Deaths and mutations spike around Fukushima; no safety threshold for radioactive cesium exposure
by: David Gutierrez
Plants in the area around Fukushima, Japan are widely contaminated with radioactive cesium, which is producing mutation and death in local butterflies, according to a study conducted by researchers from the University of the Ryukyus, Okinawa and published in the journal Scientific Reports.
The butterflies were found to experience severe negative effects at all detectable radiation levels, even very low ones.
"We conclude that the risk of ingesting a polluted diet is realistic, at least for this butterfly, and likely for certain other organisms living in the polluted area," the researchers wrote.
Insects hard hit
The researchers note that although the 2011 meltdown of the Fukushima Daiichi Nuclear Power Plant released "a massive amount of radioactive materials ... into the environment," few studies have looked at the biological effects of this disaster. Researchers have, however, measured elevated radiation levels in the polluted area, and have chronicled the accumulation of radioactive material in both wild and domestic plant and animal life in the region.
Studies have also suggested that insects may be particularly hard-hit by the increased radiation. One study found an increase in morphological abnormalities (physical deformities) in gall-forming aphids. Another found that insect abundance has decreased in the affected region, particularly butterfly abundance.
In order to test the effects of the radioactivity on local insects, researchers collected pale grass blue butterfly (Zizeeria maha) larvae from Okinawa, which is distant from Fukushima and "likely the least polluted locality in Japan." They then fed the larvae on plant leaves collected from one of five different regions: Hirono, Fukushima, Iitate-flatland, Iitate-montane and Ube. Because the five regions are all at different distances from Fukushima, the researchers expected that plants collected there would have differing levels of radioactive cesium, which tests confirmed. The plants from Ube contained essentially no radioactivity, and were used as a control group.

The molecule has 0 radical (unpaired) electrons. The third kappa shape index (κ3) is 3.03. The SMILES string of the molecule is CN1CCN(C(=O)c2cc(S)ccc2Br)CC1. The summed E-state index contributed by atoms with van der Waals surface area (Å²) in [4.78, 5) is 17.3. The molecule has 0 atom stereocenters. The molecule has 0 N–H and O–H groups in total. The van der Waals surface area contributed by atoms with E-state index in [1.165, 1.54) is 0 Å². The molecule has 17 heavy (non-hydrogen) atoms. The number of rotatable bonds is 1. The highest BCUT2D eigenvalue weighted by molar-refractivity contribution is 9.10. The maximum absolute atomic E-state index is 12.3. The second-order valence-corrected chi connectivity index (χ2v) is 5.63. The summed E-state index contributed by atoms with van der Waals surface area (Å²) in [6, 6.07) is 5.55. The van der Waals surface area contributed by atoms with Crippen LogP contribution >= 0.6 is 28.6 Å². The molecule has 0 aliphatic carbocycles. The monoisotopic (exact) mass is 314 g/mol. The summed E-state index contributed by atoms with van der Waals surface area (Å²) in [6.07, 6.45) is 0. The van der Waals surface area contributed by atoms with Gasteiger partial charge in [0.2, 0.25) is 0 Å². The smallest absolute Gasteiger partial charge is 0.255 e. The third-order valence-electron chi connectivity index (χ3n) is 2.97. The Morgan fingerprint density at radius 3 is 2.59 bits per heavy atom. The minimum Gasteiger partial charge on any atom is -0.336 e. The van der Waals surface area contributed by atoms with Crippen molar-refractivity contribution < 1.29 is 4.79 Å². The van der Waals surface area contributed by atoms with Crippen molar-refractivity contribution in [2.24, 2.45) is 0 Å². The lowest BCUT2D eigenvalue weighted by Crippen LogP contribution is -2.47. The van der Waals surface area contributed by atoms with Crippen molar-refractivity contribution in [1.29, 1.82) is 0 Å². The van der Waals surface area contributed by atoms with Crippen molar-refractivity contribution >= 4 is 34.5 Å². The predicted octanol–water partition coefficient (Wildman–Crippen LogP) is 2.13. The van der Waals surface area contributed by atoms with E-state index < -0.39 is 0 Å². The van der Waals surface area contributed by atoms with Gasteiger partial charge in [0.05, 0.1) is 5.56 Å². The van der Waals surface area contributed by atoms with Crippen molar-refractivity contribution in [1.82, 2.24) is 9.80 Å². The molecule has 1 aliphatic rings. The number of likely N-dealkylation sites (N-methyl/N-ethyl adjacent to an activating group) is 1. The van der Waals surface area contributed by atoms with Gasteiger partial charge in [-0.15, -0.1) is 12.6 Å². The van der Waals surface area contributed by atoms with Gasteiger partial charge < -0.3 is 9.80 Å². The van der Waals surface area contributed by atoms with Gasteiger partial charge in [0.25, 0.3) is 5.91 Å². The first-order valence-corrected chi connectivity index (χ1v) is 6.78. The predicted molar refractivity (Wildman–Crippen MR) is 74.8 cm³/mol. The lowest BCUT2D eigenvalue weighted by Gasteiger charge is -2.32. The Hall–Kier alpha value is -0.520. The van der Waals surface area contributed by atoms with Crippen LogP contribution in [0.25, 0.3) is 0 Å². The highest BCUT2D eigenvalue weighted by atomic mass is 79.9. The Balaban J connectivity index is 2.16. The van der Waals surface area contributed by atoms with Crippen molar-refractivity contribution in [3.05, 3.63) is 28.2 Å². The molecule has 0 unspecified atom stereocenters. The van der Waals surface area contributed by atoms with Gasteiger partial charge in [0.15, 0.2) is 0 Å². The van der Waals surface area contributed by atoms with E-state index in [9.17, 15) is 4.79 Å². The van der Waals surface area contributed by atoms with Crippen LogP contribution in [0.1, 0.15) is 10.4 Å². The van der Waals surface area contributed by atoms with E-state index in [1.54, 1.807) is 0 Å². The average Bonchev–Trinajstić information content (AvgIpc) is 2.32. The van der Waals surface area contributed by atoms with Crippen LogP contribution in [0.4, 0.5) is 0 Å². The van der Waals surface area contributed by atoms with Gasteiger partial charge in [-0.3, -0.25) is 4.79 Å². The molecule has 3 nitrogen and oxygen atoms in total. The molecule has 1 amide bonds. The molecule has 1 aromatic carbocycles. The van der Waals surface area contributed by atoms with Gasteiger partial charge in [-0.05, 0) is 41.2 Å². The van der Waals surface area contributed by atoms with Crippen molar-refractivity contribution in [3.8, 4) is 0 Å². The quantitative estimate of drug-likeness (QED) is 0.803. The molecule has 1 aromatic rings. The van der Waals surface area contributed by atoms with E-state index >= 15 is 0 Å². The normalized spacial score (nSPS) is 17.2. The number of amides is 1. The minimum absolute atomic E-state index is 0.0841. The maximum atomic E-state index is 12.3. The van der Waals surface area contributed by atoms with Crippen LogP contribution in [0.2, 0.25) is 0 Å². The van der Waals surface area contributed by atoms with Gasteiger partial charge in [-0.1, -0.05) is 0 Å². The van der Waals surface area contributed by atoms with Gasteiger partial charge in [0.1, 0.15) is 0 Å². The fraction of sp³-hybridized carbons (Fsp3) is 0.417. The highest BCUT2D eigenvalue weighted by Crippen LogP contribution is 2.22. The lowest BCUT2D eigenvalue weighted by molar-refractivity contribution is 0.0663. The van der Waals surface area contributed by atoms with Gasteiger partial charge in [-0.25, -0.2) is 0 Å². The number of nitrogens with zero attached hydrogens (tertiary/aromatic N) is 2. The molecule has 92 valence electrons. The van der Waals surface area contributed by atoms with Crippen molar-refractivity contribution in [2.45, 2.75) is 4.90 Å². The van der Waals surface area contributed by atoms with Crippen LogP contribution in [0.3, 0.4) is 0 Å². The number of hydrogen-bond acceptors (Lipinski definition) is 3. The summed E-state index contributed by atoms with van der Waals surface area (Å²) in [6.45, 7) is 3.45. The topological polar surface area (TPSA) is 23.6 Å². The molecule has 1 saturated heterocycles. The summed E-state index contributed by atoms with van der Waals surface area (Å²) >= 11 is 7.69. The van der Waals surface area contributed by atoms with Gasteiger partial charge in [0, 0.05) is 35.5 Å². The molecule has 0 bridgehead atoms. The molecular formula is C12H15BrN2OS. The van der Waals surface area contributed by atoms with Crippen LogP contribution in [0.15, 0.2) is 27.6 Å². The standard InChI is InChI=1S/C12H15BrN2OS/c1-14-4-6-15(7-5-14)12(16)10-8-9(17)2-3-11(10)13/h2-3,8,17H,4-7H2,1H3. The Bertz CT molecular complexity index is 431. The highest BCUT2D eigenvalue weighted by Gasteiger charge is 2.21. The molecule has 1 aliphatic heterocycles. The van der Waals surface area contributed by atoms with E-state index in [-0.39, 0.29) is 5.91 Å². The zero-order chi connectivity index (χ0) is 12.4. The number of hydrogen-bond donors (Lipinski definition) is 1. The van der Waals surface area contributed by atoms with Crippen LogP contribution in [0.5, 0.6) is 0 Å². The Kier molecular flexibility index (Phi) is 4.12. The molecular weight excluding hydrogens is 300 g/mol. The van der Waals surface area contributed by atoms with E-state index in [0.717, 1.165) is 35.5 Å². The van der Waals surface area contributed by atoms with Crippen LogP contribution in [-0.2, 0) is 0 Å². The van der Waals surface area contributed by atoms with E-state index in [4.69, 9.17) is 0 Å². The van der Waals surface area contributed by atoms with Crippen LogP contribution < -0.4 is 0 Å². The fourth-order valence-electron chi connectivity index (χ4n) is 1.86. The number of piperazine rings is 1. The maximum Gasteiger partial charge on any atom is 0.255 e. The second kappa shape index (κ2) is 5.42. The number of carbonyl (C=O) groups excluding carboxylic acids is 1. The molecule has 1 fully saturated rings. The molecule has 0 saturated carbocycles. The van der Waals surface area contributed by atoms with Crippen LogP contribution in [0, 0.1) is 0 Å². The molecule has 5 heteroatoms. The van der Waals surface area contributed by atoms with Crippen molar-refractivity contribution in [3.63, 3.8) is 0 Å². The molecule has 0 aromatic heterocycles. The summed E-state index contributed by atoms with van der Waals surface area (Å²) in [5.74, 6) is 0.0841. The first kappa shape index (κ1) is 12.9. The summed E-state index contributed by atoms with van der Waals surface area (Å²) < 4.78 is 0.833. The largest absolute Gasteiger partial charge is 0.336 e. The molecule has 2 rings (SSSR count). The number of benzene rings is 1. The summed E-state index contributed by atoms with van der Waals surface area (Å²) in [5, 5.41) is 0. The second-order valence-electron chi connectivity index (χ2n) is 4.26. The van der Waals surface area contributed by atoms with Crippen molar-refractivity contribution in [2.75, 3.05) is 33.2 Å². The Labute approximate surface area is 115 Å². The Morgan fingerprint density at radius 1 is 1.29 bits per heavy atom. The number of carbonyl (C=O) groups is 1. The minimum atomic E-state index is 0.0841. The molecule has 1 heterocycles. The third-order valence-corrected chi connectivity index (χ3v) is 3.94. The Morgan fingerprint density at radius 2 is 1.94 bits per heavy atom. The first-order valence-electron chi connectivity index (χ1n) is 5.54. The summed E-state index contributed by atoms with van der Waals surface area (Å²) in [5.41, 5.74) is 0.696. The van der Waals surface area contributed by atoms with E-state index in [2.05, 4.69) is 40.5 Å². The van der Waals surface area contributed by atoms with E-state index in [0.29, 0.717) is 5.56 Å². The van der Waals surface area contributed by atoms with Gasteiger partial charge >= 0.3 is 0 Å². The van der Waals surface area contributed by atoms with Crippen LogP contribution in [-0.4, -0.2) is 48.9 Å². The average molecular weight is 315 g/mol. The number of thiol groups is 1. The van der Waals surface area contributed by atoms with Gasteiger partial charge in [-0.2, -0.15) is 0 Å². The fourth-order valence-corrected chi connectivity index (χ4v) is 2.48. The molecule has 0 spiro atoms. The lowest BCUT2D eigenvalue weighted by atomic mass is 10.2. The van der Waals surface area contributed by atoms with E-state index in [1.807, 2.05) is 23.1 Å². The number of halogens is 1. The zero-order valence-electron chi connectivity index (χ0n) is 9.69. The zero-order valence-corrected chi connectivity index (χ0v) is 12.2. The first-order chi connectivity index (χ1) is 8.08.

The pale grass blue butterfly is a species commonly found in many regions of Japan, including near Fukushima.
The researchers found that caterpillars that ate radioactive leaves pupated into mutated butterflies that did not live as long, compared with caterpillars that ate non-radioactive leaves. These mutations and increased mortality were seen even in butterflies that consumed only very small doses of radioactive cesium.
"There seemed to be no threshold level below which no biological response could be detected," the researchers wrote.
Small dose increases lead to large jump in mutation and death
The more radioactive cesium that the larvae consumed, the greater the rates of mutation and early death. Indeed, rates of both problems increased more rapidly than dosage (a non-linear relationship).
The study was not designed to test for similar effects on human beings, but the researchers warn that there is still enough evidence to be concerned. Two of the locations that radioactive leaves were collected from - Fukushima City and Hirono Town - currently have people living in them. In addition, the study findings were consistent with radioactivity levels found in plants following the 1986 Chernobyl disaster.
The Chernobyl meltdown led to a sharp rise in infant deaths in locations as far from the plant as Western Germany and the United States. A recent study, published in the journal Radiation Research, linked a sharp jump in thyroid cancer rates in the years following that disaster directly to the amount of radioactive iodine that children were exposed to in the months immediately after the meltdown and explosion.
The triple meltdown at Fukushima is now considered by many scientists to be the worst civilian nuclear disaster the world has ever seen, surpassing even Chernobyl.
Both sites have yet to be fully cleaned up or sealed off.
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